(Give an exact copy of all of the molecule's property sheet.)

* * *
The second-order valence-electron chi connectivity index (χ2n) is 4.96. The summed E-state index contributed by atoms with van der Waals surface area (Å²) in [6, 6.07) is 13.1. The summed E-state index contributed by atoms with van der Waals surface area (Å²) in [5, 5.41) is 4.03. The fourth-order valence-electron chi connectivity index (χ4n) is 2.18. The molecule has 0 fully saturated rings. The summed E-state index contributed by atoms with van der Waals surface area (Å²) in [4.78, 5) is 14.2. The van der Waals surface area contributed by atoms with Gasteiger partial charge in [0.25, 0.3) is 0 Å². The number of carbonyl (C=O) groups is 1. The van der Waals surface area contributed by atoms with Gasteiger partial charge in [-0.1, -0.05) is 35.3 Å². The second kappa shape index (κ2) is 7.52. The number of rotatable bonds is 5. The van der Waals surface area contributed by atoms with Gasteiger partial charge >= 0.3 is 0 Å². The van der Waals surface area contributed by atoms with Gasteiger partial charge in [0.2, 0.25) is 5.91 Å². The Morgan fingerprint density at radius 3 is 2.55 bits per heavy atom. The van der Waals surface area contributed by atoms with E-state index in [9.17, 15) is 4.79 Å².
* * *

The second-order valence-electron chi connectivity index (χ2n) is 4.96. The summed E-state index contributed by atoms with van der Waals surface area (Å²) in [6, 6.07) is 13.1. The summed E-state index contributed by atoms with van der Waals surface area (Å²) in [5, 5.41) is 4.03. The fourth-order valence-electron chi connectivity index (χ4n) is 2.18. The molecule has 0 fully saturated rings. The summed E-state index contributed by atoms with van der Waals surface area (Å²) in [4.78, 5) is 14.2. The van der Waals surface area contributed by atoms with Gasteiger partial charge in [0.25, 0.3) is 0 Å². The number of carbonyl (C=O) groups is 1. The van der Waals surface area contributed by atoms with Gasteiger partial charge in [-0.1, -0.05) is 35.3 Å². The second kappa shape index (κ2) is 7.52. The number of rotatable bonds is 5. The van der Waals surface area contributed by atoms with Gasteiger partial charge >= 0.3 is 0 Å². The van der Waals surface area contributed by atoms with Gasteiger partial charge in [0.2, 0.25) is 5.91 Å². The Morgan fingerprint density at radius 3 is 2.55 bits per heavy atom. The van der Waals surface area contributed by atoms with E-state index in [9.17, 15) is 4.79 Å².